How to: Attachment Parenting and Self Love

I consider myself an Attachment Parenting parent but I also believe there is no one right way to parent. In attachment, as in parenting and as in life, there are many ways.

Here’s what I know about attachment: attachment happens differently for each of us. Said another way, there’s no one right way to parent.

As a physical therapist and Infant Massage Instructor, I’ve been talking to parents about all things parenting under the sun for over a decade. And after all this talking, I’ve come to a conclusion: there’s a lot of guilt involved in parenting, and not only because we judge each other, but because we judge ourselves (which I thinks hurts worst of all).

There are just some some tough parenting moments, where self love is not easy:

  • You walk into the next room (for just a minute!) and baby rolls off the bed. Thud!
  • You get caught up, loose track of time and are late for school pick up.
  • The tooth was placed under the pillow with excitement… only for your child to awake and search HIGH and low for what the fairy might have left. Crushed, nothing is found (until miraculously, minutes later… a crisp bill is found somewhere in the sheets.)

We’ve all been there, or at least I have. I’ve experienced every one of the above. Not my finest moments. But in those moments, and even now as I write about them, I get to love the parts of myself that led to them. In each I was distracted – about as far from being “present” to the present moment as one can get. In accepting these times that at first caused great guilt, I get to love the un-lovable in me… the distracted, multi-tasking, less than present, not so zen me. I get to breathe in “I love myself” and breathe out, “I am enough.”

The next time you are feeling the inevitable guilt associated with parenting, whether it go by the name Attachment Parenting or any other name, remember this, each of us have strengths and challenges. Each of our children do as well. What works for one child may be the very thing to avoid with another. And no matter how hard we may work at avoiding them, all of us will make mistakes.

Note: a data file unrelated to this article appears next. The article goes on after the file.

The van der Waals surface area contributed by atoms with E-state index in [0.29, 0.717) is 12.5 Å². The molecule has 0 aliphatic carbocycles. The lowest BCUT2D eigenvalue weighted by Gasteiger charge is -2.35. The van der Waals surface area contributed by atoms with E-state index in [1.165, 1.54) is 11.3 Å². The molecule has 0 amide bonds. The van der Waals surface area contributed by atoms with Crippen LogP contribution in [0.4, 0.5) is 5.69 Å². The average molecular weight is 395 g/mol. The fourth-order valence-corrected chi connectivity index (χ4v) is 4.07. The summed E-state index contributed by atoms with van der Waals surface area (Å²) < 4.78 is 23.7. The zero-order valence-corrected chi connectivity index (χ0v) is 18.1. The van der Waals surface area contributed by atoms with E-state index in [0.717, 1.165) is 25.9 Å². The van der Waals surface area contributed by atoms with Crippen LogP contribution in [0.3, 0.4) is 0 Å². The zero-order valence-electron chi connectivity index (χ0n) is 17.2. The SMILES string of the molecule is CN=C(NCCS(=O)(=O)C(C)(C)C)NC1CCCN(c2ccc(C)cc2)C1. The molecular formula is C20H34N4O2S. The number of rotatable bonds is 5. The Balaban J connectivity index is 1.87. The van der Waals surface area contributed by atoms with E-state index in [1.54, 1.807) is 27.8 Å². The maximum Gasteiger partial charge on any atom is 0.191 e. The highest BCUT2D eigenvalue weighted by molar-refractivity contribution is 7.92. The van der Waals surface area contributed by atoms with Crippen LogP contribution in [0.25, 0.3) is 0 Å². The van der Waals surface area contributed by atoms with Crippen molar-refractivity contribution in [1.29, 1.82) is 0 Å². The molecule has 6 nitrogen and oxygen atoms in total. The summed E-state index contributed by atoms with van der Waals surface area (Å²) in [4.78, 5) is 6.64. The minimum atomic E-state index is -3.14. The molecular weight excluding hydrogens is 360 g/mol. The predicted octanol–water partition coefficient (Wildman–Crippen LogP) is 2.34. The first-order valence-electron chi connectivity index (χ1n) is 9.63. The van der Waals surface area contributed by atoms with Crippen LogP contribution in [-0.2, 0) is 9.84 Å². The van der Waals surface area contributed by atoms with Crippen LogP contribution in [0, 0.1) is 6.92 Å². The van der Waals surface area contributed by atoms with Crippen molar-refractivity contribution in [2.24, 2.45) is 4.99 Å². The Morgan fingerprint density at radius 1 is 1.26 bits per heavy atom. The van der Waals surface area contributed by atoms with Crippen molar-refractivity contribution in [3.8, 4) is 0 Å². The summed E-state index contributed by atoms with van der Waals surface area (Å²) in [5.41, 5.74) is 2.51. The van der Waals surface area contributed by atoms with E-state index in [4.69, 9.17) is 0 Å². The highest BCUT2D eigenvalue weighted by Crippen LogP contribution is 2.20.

Instead of judging ourselves as bad parents when we do make mistakes, let’s see if we can surrender to what is. In the tough moments, let’s take a deep breath and practice holding on to letting go. Let’s love ourselves for who we are and who we are not. Let’s practice the art of acceptance. If we can do this, then we can truly love… first ourselves and through this ability to love ourselves, others.

Guilt can be a signal pulling us to look at a particular area of ourselves and our lives, but with acceptance and self love in place, transformation can flow into our lives via awareness.

Let’s let go of right/wrong parenting debates over sleep, nursing, working verse staying at home, baby wearing and more. Let’s tune into the needs and signs of our little ones and encourage others to do the same. Let’s focus our playground parenting discussions on learning to love and trust ourselves for the parents we are and forgiving ourselves for the parents we are not.

Self love. Now that is a gift worth giving to ourselves and our children this new year.

Was there a particularly hard time in your parenting life where you judged yourself or one that you felt judged by another? How did you manage it? Any advice for us based on your experience?

Suzanne Tucker, aka Zen Mommy

Suzanne is the Co-creator of My Mommy Manual and the online parenting course, Yoga Parenting. If you liked something you read here, she hopes you’ll sign up. It’s free and together you can remind each other to look inside.


  1. So well said…something we all struggle with as parents. Guilt. This helps refocus on taking time to breathe think and respond more thoughtfully. Thank you so much.


  2. thank you jennifer. isn’t that the truth? the power of a simple well placed breath… :)


  3. Parenting is not an easy and you are never prepared for that. I have a boy and he is playing too much, falling, getting up, cutting himself. I always get very scared, but at the end he is smiling. I guess this is the way kids growing.


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